dential mysteries; jor at walking the boule
vards of gold; joy at looking at walls green
with emerald, and blue with sapphire, and
crimson with jasper, and aflash with ame
thyst, entered through swinging gates,
their posts, the hinges and their panels of
richest pearl; joy that there is to be no sub
sidence, no reaction, no terminus to the
While there is enough of tho pomp of tlie
city about heaven for those who like tho
city best, I thank God there is enough iu
the Bible about eouLtry scenery in heaven
to pleuse those of us who were born in the
country and never got over it. Now, you
may have the streets of gold in heaven,
give me the orchards, with twelve manner
of fruits, and yielding their fruit every
month; and the leaves of the trees aro for
'•the henling of the nations; and there
shall be no more curse, but the throne of
God and the Lamb shall be in it; and His
servants shall servo Him; and they shall
see His face, and His namo shall bo in
their foreheuds; aad there shall be no
night there; and they need no candle,
neither light of the sun, for the Lord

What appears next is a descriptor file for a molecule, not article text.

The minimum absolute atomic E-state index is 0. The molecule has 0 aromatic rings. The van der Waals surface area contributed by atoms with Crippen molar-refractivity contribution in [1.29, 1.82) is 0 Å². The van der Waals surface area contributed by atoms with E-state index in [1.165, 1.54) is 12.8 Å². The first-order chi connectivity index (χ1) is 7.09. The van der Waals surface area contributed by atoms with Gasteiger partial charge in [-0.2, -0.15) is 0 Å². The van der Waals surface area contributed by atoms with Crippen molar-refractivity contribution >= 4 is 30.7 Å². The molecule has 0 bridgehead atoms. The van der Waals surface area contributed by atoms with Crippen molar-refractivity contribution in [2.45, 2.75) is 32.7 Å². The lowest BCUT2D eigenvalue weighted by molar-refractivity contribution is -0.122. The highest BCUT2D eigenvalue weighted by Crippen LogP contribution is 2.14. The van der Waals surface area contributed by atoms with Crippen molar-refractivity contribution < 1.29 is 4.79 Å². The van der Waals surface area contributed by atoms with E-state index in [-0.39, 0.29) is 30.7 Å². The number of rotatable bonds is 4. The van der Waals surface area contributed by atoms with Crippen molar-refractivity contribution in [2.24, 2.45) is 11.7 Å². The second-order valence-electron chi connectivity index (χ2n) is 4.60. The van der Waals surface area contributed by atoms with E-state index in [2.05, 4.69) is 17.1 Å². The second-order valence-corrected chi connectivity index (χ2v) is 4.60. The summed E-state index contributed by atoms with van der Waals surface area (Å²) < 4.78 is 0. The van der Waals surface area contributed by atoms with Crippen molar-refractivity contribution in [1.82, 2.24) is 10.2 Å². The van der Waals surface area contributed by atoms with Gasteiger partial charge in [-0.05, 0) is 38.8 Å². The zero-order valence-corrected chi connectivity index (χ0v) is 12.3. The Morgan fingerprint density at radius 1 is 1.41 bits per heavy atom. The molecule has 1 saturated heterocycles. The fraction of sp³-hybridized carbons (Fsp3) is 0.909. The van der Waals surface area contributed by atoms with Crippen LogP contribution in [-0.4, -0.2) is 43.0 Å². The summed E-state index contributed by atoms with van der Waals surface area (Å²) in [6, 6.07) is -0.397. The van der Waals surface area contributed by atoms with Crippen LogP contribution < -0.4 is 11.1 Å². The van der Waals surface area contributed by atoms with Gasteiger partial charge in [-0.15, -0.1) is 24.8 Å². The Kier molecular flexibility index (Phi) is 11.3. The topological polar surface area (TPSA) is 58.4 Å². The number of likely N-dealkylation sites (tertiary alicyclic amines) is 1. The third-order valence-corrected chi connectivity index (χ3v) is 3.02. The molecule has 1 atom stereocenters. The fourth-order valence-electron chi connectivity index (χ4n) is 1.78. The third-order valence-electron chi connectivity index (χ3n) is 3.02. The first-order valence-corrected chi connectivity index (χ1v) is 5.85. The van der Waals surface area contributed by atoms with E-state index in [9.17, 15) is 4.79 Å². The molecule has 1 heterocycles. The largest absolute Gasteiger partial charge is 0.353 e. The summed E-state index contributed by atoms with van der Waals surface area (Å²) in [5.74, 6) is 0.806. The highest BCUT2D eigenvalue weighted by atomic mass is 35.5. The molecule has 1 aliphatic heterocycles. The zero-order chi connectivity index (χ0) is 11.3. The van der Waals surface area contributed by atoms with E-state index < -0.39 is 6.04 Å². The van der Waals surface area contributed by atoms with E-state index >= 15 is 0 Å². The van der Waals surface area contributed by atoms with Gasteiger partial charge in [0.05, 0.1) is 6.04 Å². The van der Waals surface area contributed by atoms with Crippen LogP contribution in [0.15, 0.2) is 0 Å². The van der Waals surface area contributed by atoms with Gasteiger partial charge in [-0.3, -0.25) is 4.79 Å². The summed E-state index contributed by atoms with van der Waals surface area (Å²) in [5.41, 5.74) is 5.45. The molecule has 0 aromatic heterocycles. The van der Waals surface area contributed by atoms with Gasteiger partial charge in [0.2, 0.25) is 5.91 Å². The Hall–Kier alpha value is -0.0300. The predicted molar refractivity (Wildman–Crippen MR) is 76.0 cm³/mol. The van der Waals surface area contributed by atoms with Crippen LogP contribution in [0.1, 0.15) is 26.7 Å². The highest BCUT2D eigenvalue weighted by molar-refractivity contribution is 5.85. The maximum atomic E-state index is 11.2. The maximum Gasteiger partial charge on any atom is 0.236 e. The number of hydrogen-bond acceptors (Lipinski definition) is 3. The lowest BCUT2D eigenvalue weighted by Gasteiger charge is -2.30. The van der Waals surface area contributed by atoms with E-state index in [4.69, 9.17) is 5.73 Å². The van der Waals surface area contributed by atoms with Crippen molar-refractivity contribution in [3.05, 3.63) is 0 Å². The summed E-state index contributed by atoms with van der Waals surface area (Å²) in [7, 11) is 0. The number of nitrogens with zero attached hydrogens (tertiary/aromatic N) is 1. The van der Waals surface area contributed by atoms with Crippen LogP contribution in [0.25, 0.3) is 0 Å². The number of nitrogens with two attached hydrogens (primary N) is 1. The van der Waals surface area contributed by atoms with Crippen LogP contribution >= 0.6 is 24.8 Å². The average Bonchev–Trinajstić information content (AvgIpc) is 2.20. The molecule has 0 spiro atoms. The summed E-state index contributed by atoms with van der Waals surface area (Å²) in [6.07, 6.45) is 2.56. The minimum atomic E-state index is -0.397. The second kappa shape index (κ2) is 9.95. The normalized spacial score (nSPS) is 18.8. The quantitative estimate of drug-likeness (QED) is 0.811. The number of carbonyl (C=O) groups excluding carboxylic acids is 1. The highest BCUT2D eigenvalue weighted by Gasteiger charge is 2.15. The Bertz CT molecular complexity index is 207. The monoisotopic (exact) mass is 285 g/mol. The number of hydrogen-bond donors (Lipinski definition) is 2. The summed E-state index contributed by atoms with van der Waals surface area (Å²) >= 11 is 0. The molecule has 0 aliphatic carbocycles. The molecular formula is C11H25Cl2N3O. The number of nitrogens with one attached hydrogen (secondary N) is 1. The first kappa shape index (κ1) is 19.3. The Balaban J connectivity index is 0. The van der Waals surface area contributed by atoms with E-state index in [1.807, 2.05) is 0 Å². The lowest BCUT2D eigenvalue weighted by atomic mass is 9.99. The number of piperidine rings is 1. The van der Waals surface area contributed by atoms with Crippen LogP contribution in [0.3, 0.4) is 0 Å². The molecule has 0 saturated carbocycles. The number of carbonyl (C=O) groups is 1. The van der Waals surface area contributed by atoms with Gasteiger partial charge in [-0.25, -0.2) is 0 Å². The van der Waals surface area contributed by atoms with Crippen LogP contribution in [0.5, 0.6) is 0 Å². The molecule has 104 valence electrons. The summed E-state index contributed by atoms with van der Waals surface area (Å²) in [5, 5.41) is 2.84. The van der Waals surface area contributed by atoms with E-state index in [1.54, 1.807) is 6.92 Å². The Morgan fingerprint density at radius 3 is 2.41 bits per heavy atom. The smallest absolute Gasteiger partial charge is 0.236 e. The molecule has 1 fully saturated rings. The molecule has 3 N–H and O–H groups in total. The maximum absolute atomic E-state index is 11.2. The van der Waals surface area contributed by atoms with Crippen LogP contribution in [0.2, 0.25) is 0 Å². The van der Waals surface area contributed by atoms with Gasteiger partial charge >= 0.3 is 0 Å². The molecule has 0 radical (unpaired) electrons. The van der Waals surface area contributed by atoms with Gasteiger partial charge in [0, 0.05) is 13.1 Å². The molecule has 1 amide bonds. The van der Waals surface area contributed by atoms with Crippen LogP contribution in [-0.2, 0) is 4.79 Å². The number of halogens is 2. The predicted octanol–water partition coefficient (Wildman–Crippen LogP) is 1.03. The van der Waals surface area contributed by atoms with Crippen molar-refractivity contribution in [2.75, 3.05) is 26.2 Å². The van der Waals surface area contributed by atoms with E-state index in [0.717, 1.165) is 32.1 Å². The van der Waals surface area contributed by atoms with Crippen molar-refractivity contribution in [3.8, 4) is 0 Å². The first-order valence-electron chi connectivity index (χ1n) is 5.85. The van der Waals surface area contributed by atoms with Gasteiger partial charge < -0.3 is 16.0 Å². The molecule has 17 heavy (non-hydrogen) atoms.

God giveth them light; and they shnll
reign for ever and ever." But just think of
a place so brilliant that the noonday sun
shall be removed from the mantle of the
sky because it istoofeeblo ataper! Yet most
of all am I impressed with the fact that I
am not yet lit for that place, nor you
either. By the reconstructing and sanc
tifying grace of Christ wo need to be
made ail over. And let us be getting our
passports ready if we want to get into
that country. An earthly passport is a
personal matter, telling our height, our
girth, the color of our hair, our features,
our complexion, and our age. I cannot
get into a foreign port on your passport,
nor cnu you get in on mine. Each ono of
us for himself needs a divine signature,
written by the wounded hand of tho Son of
God, to get into tho heavenly orchard, un
der the laden branches of which, in God's
good time, wo may meet tho Adam of the
first orchard, and tho Solomon of the sec
ond orchard, and tho St. John of the last
orchard, to sit down under the tree of
which the church in tlue Book of Canticles
speaks when it says: "As the apple tree
among the trees of tho wood, so is my
Beloved among tho sons. I sat down un
der His shadow with great delight and His
fruit was sweet to my taste;" and there it
mny be found that to-day we leurned the
danger of hankering after one thing more,
and that religion is a luxury, and that
there is a divine antidote for all poisons,